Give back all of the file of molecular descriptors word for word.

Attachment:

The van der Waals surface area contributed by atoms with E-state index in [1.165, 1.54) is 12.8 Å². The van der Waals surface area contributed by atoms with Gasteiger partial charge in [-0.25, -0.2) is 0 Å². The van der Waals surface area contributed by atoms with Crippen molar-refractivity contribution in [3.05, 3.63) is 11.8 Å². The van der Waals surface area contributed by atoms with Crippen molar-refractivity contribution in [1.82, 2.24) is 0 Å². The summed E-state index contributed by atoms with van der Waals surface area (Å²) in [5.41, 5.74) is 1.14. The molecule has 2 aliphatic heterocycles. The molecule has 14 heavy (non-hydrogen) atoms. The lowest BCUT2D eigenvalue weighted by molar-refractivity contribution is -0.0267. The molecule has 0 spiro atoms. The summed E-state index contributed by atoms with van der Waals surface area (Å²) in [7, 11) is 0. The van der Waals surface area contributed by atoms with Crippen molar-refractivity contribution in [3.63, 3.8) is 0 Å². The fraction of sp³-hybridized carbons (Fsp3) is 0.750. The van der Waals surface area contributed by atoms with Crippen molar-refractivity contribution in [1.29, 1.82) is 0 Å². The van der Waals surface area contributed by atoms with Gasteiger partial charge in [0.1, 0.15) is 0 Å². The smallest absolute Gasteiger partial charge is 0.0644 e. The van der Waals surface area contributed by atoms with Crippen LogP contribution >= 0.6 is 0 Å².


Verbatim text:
The van der Waals surface area contributed by atoms with E-state index in [1.165, 1.54) is 12.8 Å². The van der Waals surface area contributed by atoms with Gasteiger partial charge in [-0.25, -0.2) is 0 Å². The van der Waals surface area contributed by atoms with Crippen molar-refractivity contribution in [3.05, 3.63) is 11.8 Å². The van der Waals surface area contributed by atoms with Crippen molar-refractivity contribution in [1.82, 2.24) is 0 Å². The summed E-state index contributed by atoms with van der Waals surface area (Å²) in [5.41, 5.74) is 1.14. The molecule has 2 aliphatic heterocycles. The molecule has 14 heavy (non-hydrogen) atoms. The lowest BCUT2D eigenvalue weighted by molar-refractivity contribution is -0.0267. The molecule has 0 spiro atoms. The summed E-state index contributed by atoms with van der Waals surface area (Å²) in [7, 11) is 0. The van der Waals surface area contributed by atoms with Crippen molar-refractivity contribution in [3.63, 3.8) is 0 Å². The fraction of sp³-hybridized carbons (Fsp3) is 0.750. The van der Waals surface area contributed by atoms with Crippen molar-refractivity contribution in [1.29, 1.82) is 0 Å². The van der Waals surface area contributed by atoms with Gasteiger partial charge in [0.1, 0.15) is 0 Å². The smallest absolute Gasteiger partial charge is 0.0644 e. The van der Waals surface area contributed by atoms with Crippen LogP contribution >= 0.6 is 0 Å².